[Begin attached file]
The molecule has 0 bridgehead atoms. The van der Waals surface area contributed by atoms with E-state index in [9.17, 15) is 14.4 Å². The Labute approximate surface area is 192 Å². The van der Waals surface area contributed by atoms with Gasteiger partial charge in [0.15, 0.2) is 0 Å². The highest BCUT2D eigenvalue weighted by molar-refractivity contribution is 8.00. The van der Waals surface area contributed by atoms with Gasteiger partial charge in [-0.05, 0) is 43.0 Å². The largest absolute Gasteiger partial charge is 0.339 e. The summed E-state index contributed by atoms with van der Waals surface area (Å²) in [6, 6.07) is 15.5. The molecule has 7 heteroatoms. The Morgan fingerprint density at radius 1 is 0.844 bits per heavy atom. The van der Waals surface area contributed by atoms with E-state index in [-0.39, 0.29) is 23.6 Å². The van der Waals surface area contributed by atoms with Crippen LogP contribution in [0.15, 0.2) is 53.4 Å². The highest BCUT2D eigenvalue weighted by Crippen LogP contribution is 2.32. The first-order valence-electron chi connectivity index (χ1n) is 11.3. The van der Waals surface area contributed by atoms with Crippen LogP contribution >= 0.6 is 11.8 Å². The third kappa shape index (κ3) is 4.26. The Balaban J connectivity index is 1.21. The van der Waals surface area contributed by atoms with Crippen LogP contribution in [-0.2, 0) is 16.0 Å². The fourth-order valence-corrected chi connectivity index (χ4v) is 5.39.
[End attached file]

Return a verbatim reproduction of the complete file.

The molecule has 0 bridgehead atoms. The van der Waals surface area contributed by atoms with E-state index in [9.17, 15) is 14.4 Å². The Labute approximate surface area is 192 Å². The van der Waals surface area contributed by atoms with Gasteiger partial charge in [0.15, 0.2) is 0 Å². The highest BCUT2D eigenvalue weighted by molar-refractivity contribution is 8.00. The van der Waals surface area contributed by atoms with Gasteiger partial charge in [-0.05, 0) is 43.0 Å². The largest absolute Gasteiger partial charge is 0.339 e. The summed E-state index contributed by atoms with van der Waals surface area (Å²) in [6, 6.07) is 15.5. The molecule has 7 heteroatoms. The Morgan fingerprint density at radius 1 is 0.844 bits per heavy atom. The van der Waals surface area contributed by atoms with E-state index in [-0.39, 0.29) is 23.6 Å². The van der Waals surface area contributed by atoms with Crippen LogP contribution in [0.15, 0.2) is 53.4 Å². The highest BCUT2D eigenvalue weighted by Crippen LogP contribution is 2.32. The first-order valence-electron chi connectivity index (χ1n) is 11.3. The van der Waals surface area contributed by atoms with Crippen LogP contribution >= 0.6 is 11.8 Å². The third kappa shape index (κ3) is 4.26. The Balaban J connectivity index is 1.21. The van der Waals surface area contributed by atoms with Crippen LogP contribution in [-0.2, 0) is 16.0 Å². The fourth-order valence-corrected chi connectivity index (χ4v) is 5.39.